A few months ago my friend Cathy asked me to help her write her online dating profile. “I want something that makes me sound smart, funny, and interesting, but not at all desperate,” she told me. I remember staring at her with a confused look and saying, “That’s the complete opposite of just about everything I’ve ever written.” Plus it didn’t matter. Cathy is beautiful and possesses a quality I secretly despise in people: being photogenic. Even her driver’s license photo looks like a model’s headshot.
“The morning after Cathy posted her profile, she called to tell me she had 27 emails from prospective suitors. “So, how will you narrow them down?” I asked. “It won’t be dif cult,” she said, forwarding me some of their photos. “The guy sitting on the hood of his car with his shirt off looks promising,” I joked. “I don’t know,” Cathy replied. “I’m kinda leaning towards the guy with the mutton chop sideburns.” I clicked through the photos. “I like the one where he’s holding the cat with caption, ‘Daddy and Mr. Whiskers,’” I said. “Ewww,” Cathy responded. “I wonder which one is which?”
Cathy’s online dating life quickly became my favorite reality show. She would go on two or three dates a week and then meet me for coffee the following morning to share the grisly details. There was the story of the guy who smelled like Gorgonzola cheese and the one where the man brought his eight-year-old son along with him on the date, saying only, “It’s my day with him.” My personal favorite was the guy who’d recently been in an auto accident and tried to conceal his neck brace under an oversized turtleneck sweater. “He looked like an egg in an egg cup,” Cathy said. I wrote down all of these details in a notebook, certain I could one day exploit Cathy’s pain.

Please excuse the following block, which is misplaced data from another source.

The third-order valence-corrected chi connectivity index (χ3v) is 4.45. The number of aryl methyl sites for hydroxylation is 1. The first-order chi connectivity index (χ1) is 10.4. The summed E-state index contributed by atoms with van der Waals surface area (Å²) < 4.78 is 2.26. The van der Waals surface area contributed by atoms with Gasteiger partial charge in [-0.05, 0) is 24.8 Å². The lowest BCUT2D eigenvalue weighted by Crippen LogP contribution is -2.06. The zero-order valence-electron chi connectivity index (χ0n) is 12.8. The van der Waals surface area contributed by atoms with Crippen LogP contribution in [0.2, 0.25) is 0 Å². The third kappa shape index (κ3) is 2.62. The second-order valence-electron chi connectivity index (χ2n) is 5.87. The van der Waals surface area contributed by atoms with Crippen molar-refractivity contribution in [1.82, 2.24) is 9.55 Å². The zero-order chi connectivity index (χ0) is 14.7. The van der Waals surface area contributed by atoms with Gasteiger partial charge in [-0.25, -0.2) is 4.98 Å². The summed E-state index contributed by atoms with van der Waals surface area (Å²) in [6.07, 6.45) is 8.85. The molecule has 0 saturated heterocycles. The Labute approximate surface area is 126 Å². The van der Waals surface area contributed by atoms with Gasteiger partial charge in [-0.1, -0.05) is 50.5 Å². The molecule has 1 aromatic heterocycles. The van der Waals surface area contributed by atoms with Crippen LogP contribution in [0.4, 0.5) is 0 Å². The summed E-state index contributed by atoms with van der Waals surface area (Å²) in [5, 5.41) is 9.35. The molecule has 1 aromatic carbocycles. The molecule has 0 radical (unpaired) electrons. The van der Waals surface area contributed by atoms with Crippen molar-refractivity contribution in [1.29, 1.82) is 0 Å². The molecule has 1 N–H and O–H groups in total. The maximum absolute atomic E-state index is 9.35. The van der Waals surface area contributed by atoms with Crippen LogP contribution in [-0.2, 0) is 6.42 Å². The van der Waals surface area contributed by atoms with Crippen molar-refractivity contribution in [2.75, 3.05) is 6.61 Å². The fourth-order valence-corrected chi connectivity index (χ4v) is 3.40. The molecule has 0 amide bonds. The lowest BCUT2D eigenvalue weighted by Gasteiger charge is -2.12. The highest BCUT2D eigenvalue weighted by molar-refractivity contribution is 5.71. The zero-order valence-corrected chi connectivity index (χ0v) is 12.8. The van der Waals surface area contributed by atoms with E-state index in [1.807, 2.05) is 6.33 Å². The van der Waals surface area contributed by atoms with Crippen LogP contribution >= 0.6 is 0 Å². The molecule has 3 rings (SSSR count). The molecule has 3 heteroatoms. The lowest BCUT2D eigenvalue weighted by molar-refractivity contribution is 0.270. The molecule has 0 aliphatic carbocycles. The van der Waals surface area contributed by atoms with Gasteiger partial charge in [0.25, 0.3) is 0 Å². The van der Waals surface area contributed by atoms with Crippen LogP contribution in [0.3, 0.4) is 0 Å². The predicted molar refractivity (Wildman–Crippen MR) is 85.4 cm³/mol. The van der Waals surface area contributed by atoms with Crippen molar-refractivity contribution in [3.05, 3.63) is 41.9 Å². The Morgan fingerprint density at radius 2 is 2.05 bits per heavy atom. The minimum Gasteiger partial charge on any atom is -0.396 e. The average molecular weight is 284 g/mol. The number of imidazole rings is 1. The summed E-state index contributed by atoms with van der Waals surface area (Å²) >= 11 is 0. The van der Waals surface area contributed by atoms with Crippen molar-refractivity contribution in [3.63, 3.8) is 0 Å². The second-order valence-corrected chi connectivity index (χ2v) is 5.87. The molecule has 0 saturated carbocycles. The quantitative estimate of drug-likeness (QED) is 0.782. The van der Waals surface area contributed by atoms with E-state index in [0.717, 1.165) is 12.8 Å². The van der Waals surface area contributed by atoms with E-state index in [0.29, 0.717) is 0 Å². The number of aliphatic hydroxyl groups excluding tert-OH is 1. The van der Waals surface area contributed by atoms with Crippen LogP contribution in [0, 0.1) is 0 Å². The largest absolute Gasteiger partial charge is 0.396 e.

But none of Cathy’s dates prepared her for Allen, a handsome attorney who suggested they meet for cocktails one Friday evening. Cathy showed me his pro le picture, a shot of him at a football game with a ball cap pulled down low on his brow. The morning after her date with Allen, Cathy slid in across from me at a table at Starbucks and whispered: “You are not going to believe this.” Apparently Allen showed up for their date wearing the same ball cap he was sporting in his profile picture, a cap he never removed all through drinks, dinner, and even later when they were, according to Cathy, “making out like high-schoolers” on her couch. In the heat of the moment, Cathy ran her hand across Allen’s cheek and up underneath his cap. She was rubbing her nails across his head when Allen yelped like a miniature schnauzer and jerked away. Cathy glanced at her hand and noticed it was covered in blood, the same blood that was beginning to stream down Allen’s face. I stared at her wide-eyed waiting for the climax of the story. “He had just gotten hair plugs that morning,” Cathy said, emphasizing every word. She glanced down at my notebook and said, “Don’t you ever write about this.” “Oh, please,” I said taking a sip of my latte. “I wouldn’t dream of it.”